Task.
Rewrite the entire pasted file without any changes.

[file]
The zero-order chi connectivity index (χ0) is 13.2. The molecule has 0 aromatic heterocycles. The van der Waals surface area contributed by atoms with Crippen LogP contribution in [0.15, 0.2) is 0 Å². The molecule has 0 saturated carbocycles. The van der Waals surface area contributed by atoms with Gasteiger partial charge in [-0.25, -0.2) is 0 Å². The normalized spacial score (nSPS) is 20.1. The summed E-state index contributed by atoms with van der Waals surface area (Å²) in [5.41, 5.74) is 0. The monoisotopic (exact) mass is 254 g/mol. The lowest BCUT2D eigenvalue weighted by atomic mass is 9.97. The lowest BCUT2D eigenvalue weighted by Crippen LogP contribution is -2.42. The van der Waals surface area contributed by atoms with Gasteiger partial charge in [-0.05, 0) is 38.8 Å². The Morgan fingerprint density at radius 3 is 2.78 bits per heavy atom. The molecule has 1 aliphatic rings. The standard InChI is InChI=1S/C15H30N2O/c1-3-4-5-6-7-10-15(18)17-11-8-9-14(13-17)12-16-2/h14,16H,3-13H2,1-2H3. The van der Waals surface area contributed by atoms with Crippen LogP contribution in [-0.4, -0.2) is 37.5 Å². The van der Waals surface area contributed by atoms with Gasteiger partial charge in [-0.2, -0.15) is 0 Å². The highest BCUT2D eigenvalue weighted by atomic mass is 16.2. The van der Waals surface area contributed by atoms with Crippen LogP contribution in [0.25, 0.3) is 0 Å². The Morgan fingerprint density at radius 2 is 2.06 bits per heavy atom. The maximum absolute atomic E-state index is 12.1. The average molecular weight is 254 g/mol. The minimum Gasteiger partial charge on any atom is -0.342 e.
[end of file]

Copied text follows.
The zero-order chi connectivity index (χ0) is 13.2. The molecule has 0 aromatic heterocycles. The van der Waals surface area contributed by atoms with Crippen LogP contribution in [0.15, 0.2) is 0 Å². The molecule has 0 saturated carbocycles. The van der Waals surface area contributed by atoms with Gasteiger partial charge in [-0.25, -0.2) is 0 Å². The normalized spacial score (nSPS) is 20.1. The summed E-state index contributed by atoms with van der Waals surface area (Å²) in [5.41, 5.74) is 0. The monoisotopic (exact) mass is 254 g/mol. The lowest BCUT2D eigenvalue weighted by atomic mass is 9.97. The lowest BCUT2D eigenvalue weighted by Crippen LogP contribution is -2.42. The van der Waals surface area contributed by atoms with Gasteiger partial charge in [-0.05, 0) is 38.8 Å². The Morgan fingerprint density at radius 3 is 2.78 bits per heavy atom. The molecule has 1 aliphatic rings. The standard InChI is InChI=1S/C15H30N2O/c1-3-4-5-6-7-10-15(18)17-11-8-9-14(13-17)12-16-2/h14,16H,3-13H2,1-2H3. The van der Waals surface area contributed by atoms with Crippen LogP contribution in [-0.4, -0.2) is 37.5 Å². The van der Waals surface area contributed by atoms with Gasteiger partial charge in [-0.2, -0.15) is 0 Å². The highest BCUT2D eigenvalue weighted by atomic mass is 16.2. The van der Waals surface area contributed by atoms with Crippen LogP contribution in [0.25, 0.3) is 0 Å². The Morgan fingerprint density at radius 2 is 2.06 bits per heavy atom. The maximum absolute atomic E-state index is 12.1. The average molecular weight is 254 g/mol. The minimum Gasteiger partial charge on any atom is -0.342 e.